- Replacing ATMs damaged during the recent unrest will cost banks R385 000 each - on average.
- But some may cost more, and the cost of rebuilding branches will be significantly higher.
- However, the Banking Association of SA says its members are committed to rebuilding and providing relief to affected customers.
Replacing banking infrastructure destroyed during the unrest is going to cost a significant amount of both time and money, an industry body has said.
But as banks count the cost of branches and ATMs that were either damaged or completely destroyed, they are also considering measures to offer affected businesses in other sectors a helping hand.
During the unrest that affected parts of KwaZulu-Natal and Gauteng, more than 1 400 ATMs and 269 bank branches were vandalised or destroyed.
The Banking Association of SA (BASA) says its members are committed to maintaining their presence in the affected areas. They are still assessing the cost of damage to their infrastructure, but it costs around R385 000 to replace an ATM before installation costs.
Rebuilding or refurbishment damaged bank branches is expected to cost significantly more.
BASA said not every vandalised ATM will need to be replaced. BASA MD Bongiwe Kunene said there are three destroyed ATMs that are currently being replaced. Some suffered minor damages, and banks can quickly fix them. Others need to be refurbished entirely because looters interfered with the whole system and not just the surface.
"Others may end up being out of commission altogether and replaced because the extent of the damage was severe," she said.
Kunene said despite these setbacks, the attitude among banks is that it's in everyone's best interest to rebuild.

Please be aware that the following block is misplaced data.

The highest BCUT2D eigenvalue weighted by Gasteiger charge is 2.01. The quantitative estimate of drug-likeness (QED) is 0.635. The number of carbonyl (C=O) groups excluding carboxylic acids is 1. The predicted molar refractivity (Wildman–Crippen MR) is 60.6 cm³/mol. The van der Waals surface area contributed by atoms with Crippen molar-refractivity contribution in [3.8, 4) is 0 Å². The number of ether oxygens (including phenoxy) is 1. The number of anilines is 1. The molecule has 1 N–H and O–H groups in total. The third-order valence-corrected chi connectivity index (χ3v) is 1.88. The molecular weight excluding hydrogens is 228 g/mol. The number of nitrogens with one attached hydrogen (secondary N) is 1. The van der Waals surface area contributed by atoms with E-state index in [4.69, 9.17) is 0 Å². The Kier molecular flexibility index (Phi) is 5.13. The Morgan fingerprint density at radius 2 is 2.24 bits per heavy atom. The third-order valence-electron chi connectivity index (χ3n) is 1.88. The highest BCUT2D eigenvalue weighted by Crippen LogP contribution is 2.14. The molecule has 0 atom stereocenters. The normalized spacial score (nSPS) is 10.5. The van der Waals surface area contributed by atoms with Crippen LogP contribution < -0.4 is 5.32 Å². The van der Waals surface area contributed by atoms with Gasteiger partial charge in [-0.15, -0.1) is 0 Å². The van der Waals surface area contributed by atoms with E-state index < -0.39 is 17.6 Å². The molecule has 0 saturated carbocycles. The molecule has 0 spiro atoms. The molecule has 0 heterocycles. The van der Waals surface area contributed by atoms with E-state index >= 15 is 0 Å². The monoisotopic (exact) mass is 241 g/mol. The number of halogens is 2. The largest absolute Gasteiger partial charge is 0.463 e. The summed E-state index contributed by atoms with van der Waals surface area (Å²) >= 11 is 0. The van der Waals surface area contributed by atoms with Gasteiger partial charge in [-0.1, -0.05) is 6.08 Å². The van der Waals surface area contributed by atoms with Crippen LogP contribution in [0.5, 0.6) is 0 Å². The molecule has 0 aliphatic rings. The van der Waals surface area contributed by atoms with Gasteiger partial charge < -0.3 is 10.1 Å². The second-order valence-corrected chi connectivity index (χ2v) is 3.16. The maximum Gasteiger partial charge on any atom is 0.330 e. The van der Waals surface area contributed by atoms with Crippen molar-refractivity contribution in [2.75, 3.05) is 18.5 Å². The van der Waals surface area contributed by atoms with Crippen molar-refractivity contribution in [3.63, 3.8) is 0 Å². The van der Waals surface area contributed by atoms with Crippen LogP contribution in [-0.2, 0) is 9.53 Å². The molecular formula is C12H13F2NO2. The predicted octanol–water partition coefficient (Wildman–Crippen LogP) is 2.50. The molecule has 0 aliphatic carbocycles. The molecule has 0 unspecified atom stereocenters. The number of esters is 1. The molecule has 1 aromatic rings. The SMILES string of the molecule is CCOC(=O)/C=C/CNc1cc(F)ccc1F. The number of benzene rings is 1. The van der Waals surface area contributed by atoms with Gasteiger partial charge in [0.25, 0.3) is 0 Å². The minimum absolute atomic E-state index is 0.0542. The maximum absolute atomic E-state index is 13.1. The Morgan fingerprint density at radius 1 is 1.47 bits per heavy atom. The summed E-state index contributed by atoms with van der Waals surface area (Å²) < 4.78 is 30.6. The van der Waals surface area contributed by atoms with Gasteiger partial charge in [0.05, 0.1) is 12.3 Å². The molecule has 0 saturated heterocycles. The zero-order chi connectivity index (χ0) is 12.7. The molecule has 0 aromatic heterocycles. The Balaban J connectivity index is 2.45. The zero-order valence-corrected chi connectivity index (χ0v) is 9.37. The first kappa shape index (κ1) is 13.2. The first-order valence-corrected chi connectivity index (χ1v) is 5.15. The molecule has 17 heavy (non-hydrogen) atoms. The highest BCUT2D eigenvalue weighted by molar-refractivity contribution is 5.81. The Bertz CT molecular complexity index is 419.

"Right now, there isn't any BASA member that we want to leave or close our operations. Not a single one. But what is apparent is that the pace of fixing and refurbishing is going to be very, very uneven," said Kunene.
A leg up
As for helping businesses that were severely affected by looting and arson, banks are considering providing bridging finance to those who are awaiting the payment of their Sasria claims, as one of the relief mechanisms.
Some, like FNB, are offering repayment breaks for qualifying clients who were in good standing before the unrest. FNB and some of its peers have also committed to replace damaged or stolen point-of-sale devices at no charge. FNB is also waiving Saswitch fees that it charges its business and commercial clients when they use other banks' ATMs in August and September.
As for small business that were not insured or didn't have Sasria cover in place, BASA said they will need government support. But where banks are trying to lend a hand is waiving monthly rental fees for point-of-sale devices and replacing damaged ones as quickly as they can.
Kunene said if those businesses find themselves in a position where they can't repay their loans, they should approach their banks to discuss possible repayment relief options.
"We are not going to stand and say we expect them to repay. Inasmuch as banking infrastructure has been destroyed, sometimes even the structures they operate in have been destroyed," said Kunene.
For individual customers, all banks have suspended fees that they charge when social grant recipients use other banks' ATMs.